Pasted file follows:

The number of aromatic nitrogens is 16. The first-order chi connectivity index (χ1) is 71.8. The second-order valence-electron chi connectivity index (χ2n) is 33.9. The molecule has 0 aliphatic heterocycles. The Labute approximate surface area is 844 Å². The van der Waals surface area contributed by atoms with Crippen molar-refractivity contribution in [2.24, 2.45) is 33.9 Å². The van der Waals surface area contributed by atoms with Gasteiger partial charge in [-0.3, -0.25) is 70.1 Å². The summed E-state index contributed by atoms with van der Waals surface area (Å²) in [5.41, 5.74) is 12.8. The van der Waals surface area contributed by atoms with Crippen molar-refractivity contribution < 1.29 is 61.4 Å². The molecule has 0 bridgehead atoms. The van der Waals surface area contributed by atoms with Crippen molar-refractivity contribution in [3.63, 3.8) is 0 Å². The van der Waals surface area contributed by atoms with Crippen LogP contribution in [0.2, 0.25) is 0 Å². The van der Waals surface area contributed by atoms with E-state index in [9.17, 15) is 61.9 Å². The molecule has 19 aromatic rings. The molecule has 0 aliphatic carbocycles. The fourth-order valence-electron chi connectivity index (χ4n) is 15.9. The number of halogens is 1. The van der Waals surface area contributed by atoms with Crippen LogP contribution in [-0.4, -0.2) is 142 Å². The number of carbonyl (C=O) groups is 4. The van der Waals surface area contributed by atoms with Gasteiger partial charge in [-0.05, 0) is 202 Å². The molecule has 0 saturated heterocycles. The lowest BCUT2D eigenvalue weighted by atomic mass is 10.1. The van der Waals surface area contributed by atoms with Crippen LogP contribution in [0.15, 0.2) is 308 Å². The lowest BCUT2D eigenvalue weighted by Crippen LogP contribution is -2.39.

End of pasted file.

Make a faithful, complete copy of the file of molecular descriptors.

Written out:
The number of aromatic nitrogens is 16. The first-order chi connectivity index (χ1) is 71.8. The second-order valence-electron chi connectivity index (χ2n) is 33.9. The molecule has 0 aliphatic heterocycles. The Labute approximate surface area is 844 Å². The van der Waals surface area contributed by atoms with Crippen molar-refractivity contribution in [2.24, 2.45) is 33.9 Å². The van der Waals surface area contributed by atoms with Gasteiger partial charge in [-0.3, -0.25) is 70.1 Å². The summed E-state index contributed by atoms with van der Waals surface area (Å²) in [5.41, 5.74) is 12.8. The van der Waals surface area contributed by atoms with Crippen molar-refractivity contribution < 1.29 is 61.4 Å². The molecule has 0 bridgehead atoms. The van der Waals surface area contributed by atoms with Crippen molar-refractivity contribution in [3.63, 3.8) is 0 Å². The van der Waals surface area contributed by atoms with Crippen LogP contribution in [0.2, 0.25) is 0 Å². The van der Waals surface area contributed by atoms with E-state index in [9.17, 15) is 61.9 Å². The molecule has 19 aromatic rings. The molecule has 0 aliphatic carbocycles. The fourth-order valence-electron chi connectivity index (χ4n) is 15.9. The number of halogens is 1. The van der Waals surface area contributed by atoms with Crippen LogP contribution in [-0.4, -0.2) is 142 Å². The number of carbonyl (C=O) groups is 4. The van der Waals surface area contributed by atoms with Gasteiger partial charge in [-0.05, 0) is 202 Å². The molecule has 0 saturated heterocycles. The lowest BCUT2D eigenvalue weighted by atomic mass is 10.1. The van der Waals surface area contributed by atoms with Crippen LogP contribution in [0.15, 0.2) is 308 Å². The lowest BCUT2D eigenvalue weighted by Crippen LogP contribution is -2.39.